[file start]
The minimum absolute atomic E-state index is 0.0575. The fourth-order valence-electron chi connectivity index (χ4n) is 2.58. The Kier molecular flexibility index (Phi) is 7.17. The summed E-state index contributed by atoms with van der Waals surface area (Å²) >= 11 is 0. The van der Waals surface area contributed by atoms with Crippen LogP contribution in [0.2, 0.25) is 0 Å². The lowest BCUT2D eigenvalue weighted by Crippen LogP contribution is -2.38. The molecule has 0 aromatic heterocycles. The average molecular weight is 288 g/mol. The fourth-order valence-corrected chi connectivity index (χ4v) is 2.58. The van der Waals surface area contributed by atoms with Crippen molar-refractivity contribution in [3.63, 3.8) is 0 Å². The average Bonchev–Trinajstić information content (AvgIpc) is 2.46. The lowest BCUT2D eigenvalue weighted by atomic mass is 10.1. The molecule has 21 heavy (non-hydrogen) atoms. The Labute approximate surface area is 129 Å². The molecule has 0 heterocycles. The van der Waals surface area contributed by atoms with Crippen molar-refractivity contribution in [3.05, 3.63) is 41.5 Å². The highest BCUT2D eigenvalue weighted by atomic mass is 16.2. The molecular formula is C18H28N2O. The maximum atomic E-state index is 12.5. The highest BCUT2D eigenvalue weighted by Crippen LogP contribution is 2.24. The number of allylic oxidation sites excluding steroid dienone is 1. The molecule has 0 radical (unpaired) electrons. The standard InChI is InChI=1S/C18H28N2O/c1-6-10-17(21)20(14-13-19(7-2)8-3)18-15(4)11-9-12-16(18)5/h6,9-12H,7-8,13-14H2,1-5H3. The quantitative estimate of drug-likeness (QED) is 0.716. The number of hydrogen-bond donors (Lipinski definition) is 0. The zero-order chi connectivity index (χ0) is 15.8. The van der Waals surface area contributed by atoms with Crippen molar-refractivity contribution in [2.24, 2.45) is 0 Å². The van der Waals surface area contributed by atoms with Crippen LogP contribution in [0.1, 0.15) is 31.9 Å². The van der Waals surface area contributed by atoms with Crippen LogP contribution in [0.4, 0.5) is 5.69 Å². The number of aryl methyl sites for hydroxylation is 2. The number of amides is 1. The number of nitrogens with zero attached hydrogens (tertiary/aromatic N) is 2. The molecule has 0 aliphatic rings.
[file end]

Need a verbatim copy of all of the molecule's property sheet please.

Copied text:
The minimum absolute atomic E-state index is 0.0575. The fourth-order valence-electron chi connectivity index (χ4n) is 2.58. The Kier molecular flexibility index (Phi) is 7.17. The summed E-state index contributed by atoms with van der Waals surface area (Å²) >= 11 is 0. The van der Waals surface area contributed by atoms with Crippen LogP contribution in [0.2, 0.25) is 0 Å². The lowest BCUT2D eigenvalue weighted by Crippen LogP contribution is -2.38. The molecule has 0 aromatic heterocycles. The average molecular weight is 288 g/mol. The fourth-order valence-corrected chi connectivity index (χ4v) is 2.58. The van der Waals surface area contributed by atoms with Crippen molar-refractivity contribution in [3.63, 3.8) is 0 Å². The average Bonchev–Trinajstić information content (AvgIpc) is 2.46. The lowest BCUT2D eigenvalue weighted by atomic mass is 10.1. The molecule has 21 heavy (non-hydrogen) atoms. The Labute approximate surface area is 129 Å². The molecule has 0 heterocycles. The van der Waals surface area contributed by atoms with Crippen molar-refractivity contribution in [3.05, 3.63) is 41.5 Å². The highest BCUT2D eigenvalue weighted by atomic mass is 16.2. The molecular formula is C18H28N2O. The maximum atomic E-state index is 12.5. The highest BCUT2D eigenvalue weighted by Crippen LogP contribution is 2.24. The number of allylic oxidation sites excluding steroid dienone is 1. The molecule has 0 radical (unpaired) electrons. The standard InChI is InChI=1S/C18H28N2O/c1-6-10-17(21)20(14-13-19(7-2)8-3)18-15(4)11-9-12-16(18)5/h6,9-12H,7-8,13-14H2,1-5H3. The quantitative estimate of drug-likeness (QED) is 0.716. The number of hydrogen-bond donors (Lipinski definition) is 0. The zero-order chi connectivity index (χ0) is 15.8. The van der Waals surface area contributed by atoms with Crippen molar-refractivity contribution in [2.24, 2.45) is 0 Å². The van der Waals surface area contributed by atoms with Crippen LogP contribution in [0.1, 0.15) is 31.9 Å². The van der Waals surface area contributed by atoms with Crippen LogP contribution in [0.4, 0.5) is 5.69 Å². The number of aryl methyl sites for hydroxylation is 2. The number of amides is 1. The number of nitrogens with zero attached hydrogens (tertiary/aromatic N) is 2. The molecule has 0 aliphatic rings.